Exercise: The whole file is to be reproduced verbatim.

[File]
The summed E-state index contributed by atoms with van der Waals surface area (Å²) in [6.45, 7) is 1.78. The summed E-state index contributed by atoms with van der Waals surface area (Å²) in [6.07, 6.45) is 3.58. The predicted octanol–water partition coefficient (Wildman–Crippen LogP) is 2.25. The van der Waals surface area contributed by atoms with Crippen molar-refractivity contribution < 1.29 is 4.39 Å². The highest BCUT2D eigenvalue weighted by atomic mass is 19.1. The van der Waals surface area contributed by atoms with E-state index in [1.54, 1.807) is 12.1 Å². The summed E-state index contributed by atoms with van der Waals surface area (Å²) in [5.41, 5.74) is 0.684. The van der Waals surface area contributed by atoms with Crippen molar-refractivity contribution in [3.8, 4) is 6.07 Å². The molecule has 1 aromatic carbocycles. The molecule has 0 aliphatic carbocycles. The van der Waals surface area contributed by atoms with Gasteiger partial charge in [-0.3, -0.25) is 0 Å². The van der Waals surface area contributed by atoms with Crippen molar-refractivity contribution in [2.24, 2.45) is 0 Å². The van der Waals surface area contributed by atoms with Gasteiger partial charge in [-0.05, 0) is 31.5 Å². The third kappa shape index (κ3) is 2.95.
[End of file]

The summed E-state index contributed by atoms with van der Waals surface area (Å²) in [6.45, 7) is 1.78. The summed E-state index contributed by atoms with van der Waals surface area (Å²) in [6.07, 6.45) is 3.58. The predicted octanol–water partition coefficient (Wildman–Crippen LogP) is 2.25. The van der Waals surface area contributed by atoms with Crippen molar-refractivity contribution < 1.29 is 4.39 Å². The highest BCUT2D eigenvalue weighted by atomic mass is 19.1. The van der Waals surface area contributed by atoms with E-state index in [1.54, 1.807) is 12.1 Å². The summed E-state index contributed by atoms with van der Waals surface area (Å²) in [5.41, 5.74) is 0.684. The van der Waals surface area contributed by atoms with Crippen molar-refractivity contribution in [3.8, 4) is 6.07 Å². The molecule has 1 aromatic carbocycles. The molecule has 0 aliphatic carbocycles. The van der Waals surface area contributed by atoms with Gasteiger partial charge in [-0.3, -0.25) is 0 Å². The van der Waals surface area contributed by atoms with Crippen molar-refractivity contribution in [2.24, 2.45) is 0 Å². The van der Waals surface area contributed by atoms with Gasteiger partial charge in [-0.05, 0) is 31.5 Å². The third kappa shape index (κ3) is 2.95.